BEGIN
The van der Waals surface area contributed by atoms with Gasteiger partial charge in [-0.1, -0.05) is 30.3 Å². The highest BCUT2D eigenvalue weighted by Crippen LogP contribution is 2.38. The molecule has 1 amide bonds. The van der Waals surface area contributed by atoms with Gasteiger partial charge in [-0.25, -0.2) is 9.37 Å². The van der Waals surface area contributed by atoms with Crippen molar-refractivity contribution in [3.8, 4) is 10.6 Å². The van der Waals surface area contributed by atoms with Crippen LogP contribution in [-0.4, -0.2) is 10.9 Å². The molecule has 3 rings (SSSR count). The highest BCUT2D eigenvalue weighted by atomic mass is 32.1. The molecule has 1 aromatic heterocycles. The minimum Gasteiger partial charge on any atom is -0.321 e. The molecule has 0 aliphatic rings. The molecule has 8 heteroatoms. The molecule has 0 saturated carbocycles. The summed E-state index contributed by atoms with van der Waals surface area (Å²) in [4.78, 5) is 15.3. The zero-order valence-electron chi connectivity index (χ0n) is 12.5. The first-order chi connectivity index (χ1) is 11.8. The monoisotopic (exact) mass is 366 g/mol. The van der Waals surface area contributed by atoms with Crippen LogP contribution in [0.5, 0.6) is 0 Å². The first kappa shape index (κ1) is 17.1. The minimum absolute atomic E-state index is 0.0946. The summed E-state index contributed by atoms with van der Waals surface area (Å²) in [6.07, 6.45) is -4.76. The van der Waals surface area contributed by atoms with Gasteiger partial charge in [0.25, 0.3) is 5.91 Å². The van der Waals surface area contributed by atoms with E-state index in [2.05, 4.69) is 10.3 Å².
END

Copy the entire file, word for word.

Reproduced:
The van der Waals surface area contributed by atoms with Gasteiger partial charge in [-0.1, -0.05) is 30.3 Å². The highest BCUT2D eigenvalue weighted by Crippen LogP contribution is 2.38. The molecule has 1 amide bonds. The van der Waals surface area contributed by atoms with Gasteiger partial charge in [-0.25, -0.2) is 9.37 Å². The van der Waals surface area contributed by atoms with Crippen molar-refractivity contribution in [3.8, 4) is 10.6 Å². The van der Waals surface area contributed by atoms with Crippen LogP contribution in [-0.4, -0.2) is 10.9 Å². The molecule has 3 rings (SSSR count). The highest BCUT2D eigenvalue weighted by atomic mass is 32.1. The molecule has 1 aromatic heterocycles. The minimum Gasteiger partial charge on any atom is -0.321 e. The molecule has 0 aliphatic rings. The molecule has 8 heteroatoms. The molecule has 0 saturated carbocycles. The summed E-state index contributed by atoms with van der Waals surface area (Å²) in [4.78, 5) is 15.3. The zero-order valence-electron chi connectivity index (χ0n) is 12.5. The first-order chi connectivity index (χ1) is 11.8. The monoisotopic (exact) mass is 366 g/mol. The van der Waals surface area contributed by atoms with Crippen LogP contribution in [0.5, 0.6) is 0 Å². The first kappa shape index (κ1) is 17.1. The minimum absolute atomic E-state index is 0.0946. The summed E-state index contributed by atoms with van der Waals surface area (Å²) in [6.07, 6.45) is -4.76. The van der Waals surface area contributed by atoms with Gasteiger partial charge in [0.25, 0.3) is 5.91 Å². The van der Waals surface area contributed by atoms with E-state index in [2.05, 4.69) is 10.3 Å².